What is REACH?
REACH is a European Union regulation: Registration, Evaluation, Authorisation and Restriction of Chemicals. It entered into force on 1st June 2007 as a single system to replace numerous directives and regulations.
REACH was adopted to improve the protection of human health and the environment from the risks posed by chemicals and to make the companies that place them on the market to be more responsible for the management and understanding of the risks associated with them. This applies to virtually all chemical substances and mixtures including those used in industrial processes and also to those that are used in everyday life.
REACH requires companies to identify and manage the risks that are associated with the substances that they manufacture – they have to demonstrate how these substances can be safely used, and they must communicate the risk management measures to the end user.
How does it work?
REACH has established procedures for collecting and assessing information on the hazards and properties of substances. Companies must register their substances and work in collaboration with other companies who register the same substance.
The European Chemicals Agency (ECHA) receives and evaluates individual registrations for compliance and evaluates selected substances that may have adverse effects on human health or the environment. Authorities assess whether the risks of a substance can be managed and can prohibit the use of hazardous substances if their risks are unmanageable.
The effect of REACH on companies
REACH has an impact on a wide range of companies across many sectors and many of these may not even consider themselves to be involved with chemicals.
Manufacturers: If you make chemicals, either to use yourself or to supply to other people (even if it’s for export), then you will have important responsibilities under REACH.
Importers: If you buy anything from outside the EU, you are likely to have some responsibilities under REACH. It may be individual chemicals, mixtures for onwards sale or finished products, like plastic goods, clothes, furniture and paints.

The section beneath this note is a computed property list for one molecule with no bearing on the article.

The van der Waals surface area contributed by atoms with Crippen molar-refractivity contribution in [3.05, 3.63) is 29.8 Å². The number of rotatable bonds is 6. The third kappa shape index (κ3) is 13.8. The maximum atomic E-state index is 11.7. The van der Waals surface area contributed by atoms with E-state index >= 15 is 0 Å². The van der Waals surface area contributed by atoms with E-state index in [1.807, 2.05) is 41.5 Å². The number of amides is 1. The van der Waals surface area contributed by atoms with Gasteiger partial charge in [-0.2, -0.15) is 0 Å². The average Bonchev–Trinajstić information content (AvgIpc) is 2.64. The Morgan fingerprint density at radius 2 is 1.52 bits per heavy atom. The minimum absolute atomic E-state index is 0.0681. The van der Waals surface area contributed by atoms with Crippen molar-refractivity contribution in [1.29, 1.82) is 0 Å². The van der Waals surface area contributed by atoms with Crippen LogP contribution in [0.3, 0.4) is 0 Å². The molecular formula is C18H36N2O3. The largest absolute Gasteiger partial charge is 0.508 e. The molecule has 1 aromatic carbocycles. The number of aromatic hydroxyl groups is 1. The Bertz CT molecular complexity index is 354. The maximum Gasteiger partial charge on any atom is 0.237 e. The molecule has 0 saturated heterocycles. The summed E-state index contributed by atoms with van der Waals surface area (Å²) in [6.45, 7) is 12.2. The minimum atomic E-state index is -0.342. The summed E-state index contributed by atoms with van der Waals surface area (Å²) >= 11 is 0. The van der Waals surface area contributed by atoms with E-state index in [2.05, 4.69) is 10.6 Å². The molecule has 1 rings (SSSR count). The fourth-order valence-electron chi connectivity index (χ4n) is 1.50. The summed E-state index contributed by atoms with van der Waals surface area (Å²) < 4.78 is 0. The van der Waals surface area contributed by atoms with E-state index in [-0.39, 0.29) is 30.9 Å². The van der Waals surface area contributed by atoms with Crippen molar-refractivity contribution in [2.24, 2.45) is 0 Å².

Downstream users: Most companies use chemicals, sometimes even without realising it, therefore they need to check their obligations.
Registration is a requirement on manufacturers and importers to collect specific information on the properties of the substances that they manufacture or supply (at or above 1 tonne per year). They also have to make an assessment of the hazards and potential risks presented by the substance. This information is used to perform an assessment of the hazards and risks that a substance may pose and how those risks can be controlled. This information and its assessment is submitted to the ECHA.
Registration is based on the “one substance, one registration” principle. This means that manufacturers and importers of the same substance have the obligation to submit their registration jointly. The information provided should be consistent and sufficient to confirm the substance identity.
If you do not register your substances, then the data on them will not be available and as a result, you will no longer be able to manufacture or supply them legally – no data, no market! A fee us usually charged for substance registration.
Registration applies to substances on their own, substances in mixtures and certain cases of substances in articles.
Exemptions from authorisation
Some substances that are already regulated by other legislations such as medicines, motor fuels, pesticides, animal feedstuff additives, waste materials, materials used in scientific research and development, and radioactive materials are partially or completely exempted from REACH requirements.